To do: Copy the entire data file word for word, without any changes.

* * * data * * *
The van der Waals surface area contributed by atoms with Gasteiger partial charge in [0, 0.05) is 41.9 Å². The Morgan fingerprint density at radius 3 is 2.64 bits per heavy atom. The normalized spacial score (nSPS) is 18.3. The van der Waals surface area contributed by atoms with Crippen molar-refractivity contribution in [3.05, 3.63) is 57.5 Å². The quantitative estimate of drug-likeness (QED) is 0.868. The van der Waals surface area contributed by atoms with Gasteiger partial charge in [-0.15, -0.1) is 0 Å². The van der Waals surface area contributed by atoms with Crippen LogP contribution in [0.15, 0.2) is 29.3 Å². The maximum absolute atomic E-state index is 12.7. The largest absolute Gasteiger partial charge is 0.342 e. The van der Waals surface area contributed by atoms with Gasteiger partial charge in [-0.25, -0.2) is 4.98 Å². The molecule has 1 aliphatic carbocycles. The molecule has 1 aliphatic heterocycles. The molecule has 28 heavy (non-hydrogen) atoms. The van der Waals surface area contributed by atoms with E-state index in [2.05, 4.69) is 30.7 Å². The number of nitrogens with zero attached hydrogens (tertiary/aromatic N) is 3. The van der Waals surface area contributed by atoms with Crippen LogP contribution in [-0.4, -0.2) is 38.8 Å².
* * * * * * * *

The van der Waals surface area contributed by atoms with Gasteiger partial charge in [0, 0.05) is 41.9 Å². The Morgan fingerprint density at radius 3 is 2.64 bits per heavy atom. The normalized spacial score (nSPS) is 18.3. The van der Waals surface area contributed by atoms with Crippen molar-refractivity contribution in [3.05, 3.63) is 57.5 Å². The quantitative estimate of drug-likeness (QED) is 0.868. The van der Waals surface area contributed by atoms with Gasteiger partial charge in [-0.15, -0.1) is 0 Å². The van der Waals surface area contributed by atoms with Crippen LogP contribution in [0.15, 0.2) is 29.3 Å². The maximum absolute atomic E-state index is 12.7. The largest absolute Gasteiger partial charge is 0.342 e. The van der Waals surface area contributed by atoms with Gasteiger partial charge in [-0.25, -0.2) is 4.98 Å². The molecule has 1 aliphatic carbocycles. The molecule has 1 aliphatic heterocycles. The molecule has 28 heavy (non-hydrogen) atoms. The van der Waals surface area contributed by atoms with E-state index in [2.05, 4.69) is 30.7 Å². The number of nitrogens with zero attached hydrogens (tertiary/aromatic N) is 3. The van der Waals surface area contributed by atoms with Crippen LogP contribution in [-0.4, -0.2) is 38.8 Å².